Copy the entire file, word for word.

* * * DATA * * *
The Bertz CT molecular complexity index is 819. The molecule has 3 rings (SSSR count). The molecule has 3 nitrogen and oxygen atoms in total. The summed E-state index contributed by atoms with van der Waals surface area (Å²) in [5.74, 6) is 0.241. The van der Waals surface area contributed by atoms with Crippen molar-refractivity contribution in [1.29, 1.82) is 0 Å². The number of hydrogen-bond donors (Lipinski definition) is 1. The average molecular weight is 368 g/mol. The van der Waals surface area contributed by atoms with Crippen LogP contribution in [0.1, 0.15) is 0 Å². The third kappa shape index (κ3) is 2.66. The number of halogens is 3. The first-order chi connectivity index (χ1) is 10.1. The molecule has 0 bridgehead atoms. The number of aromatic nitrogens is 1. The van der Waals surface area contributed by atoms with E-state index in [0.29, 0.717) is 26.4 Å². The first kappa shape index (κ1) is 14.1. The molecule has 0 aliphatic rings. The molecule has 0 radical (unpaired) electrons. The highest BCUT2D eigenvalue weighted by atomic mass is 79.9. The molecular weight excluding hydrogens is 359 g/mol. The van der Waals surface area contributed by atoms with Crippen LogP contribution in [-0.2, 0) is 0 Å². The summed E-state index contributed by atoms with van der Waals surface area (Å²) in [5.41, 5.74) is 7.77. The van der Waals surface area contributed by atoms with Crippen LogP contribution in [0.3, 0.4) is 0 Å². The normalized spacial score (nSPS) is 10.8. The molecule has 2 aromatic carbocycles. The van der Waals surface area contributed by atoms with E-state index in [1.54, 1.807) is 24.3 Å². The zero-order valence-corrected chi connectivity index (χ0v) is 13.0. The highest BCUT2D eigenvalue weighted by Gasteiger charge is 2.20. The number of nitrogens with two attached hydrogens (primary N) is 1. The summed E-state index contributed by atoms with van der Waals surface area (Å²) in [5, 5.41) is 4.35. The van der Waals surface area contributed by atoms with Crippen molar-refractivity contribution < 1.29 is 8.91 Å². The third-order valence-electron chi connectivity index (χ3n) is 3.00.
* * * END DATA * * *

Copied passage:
The Bertz CT molecular complexity index is 819. The molecule has 3 rings (SSSR count). The molecule has 3 nitrogen and oxygen atoms in total. The summed E-state index contributed by atoms with van der Waals surface area (Å²) in [5.74, 6) is 0.241. The van der Waals surface area contributed by atoms with Crippen molar-refractivity contribution in [1.29, 1.82) is 0 Å². The number of hydrogen-bond donors (Lipinski definition) is 1. The average molecular weight is 368 g/mol. The van der Waals surface area contributed by atoms with Crippen LogP contribution in [0.1, 0.15) is 0 Å². The third kappa shape index (κ3) is 2.66. The number of halogens is 3. The first-order chi connectivity index (χ1) is 10.1. The molecule has 0 bridgehead atoms. The number of aromatic nitrogens is 1. The van der Waals surface area contributed by atoms with E-state index in [0.29, 0.717) is 26.4 Å². The first kappa shape index (κ1) is 14.1. The molecule has 0 aliphatic rings. The molecule has 0 radical (unpaired) electrons. The highest BCUT2D eigenvalue weighted by atomic mass is 79.9. The molecular weight excluding hydrogens is 359 g/mol. The van der Waals surface area contributed by atoms with Crippen LogP contribution in [-0.2, 0) is 0 Å². The summed E-state index contributed by atoms with van der Waals surface area (Å²) in [5.41, 5.74) is 7.77. The van der Waals surface area contributed by atoms with Crippen LogP contribution in [0.3, 0.4) is 0 Å². The normalized spacial score (nSPS) is 10.8. The molecule has 2 aromatic carbocycles. The van der Waals surface area contributed by atoms with E-state index in [1.54, 1.807) is 24.3 Å². The zero-order valence-corrected chi connectivity index (χ0v) is 13.0. The highest BCUT2D eigenvalue weighted by Gasteiger charge is 2.20. The number of nitrogens with two attached hydrogens (primary N) is 1. The summed E-state index contributed by atoms with van der Waals surface area (Å²) in [5, 5.41) is 4.35. The van der Waals surface area contributed by atoms with Crippen molar-refractivity contribution < 1.29 is 8.91 Å². The third-order valence-electron chi connectivity index (χ3n) is 3.00.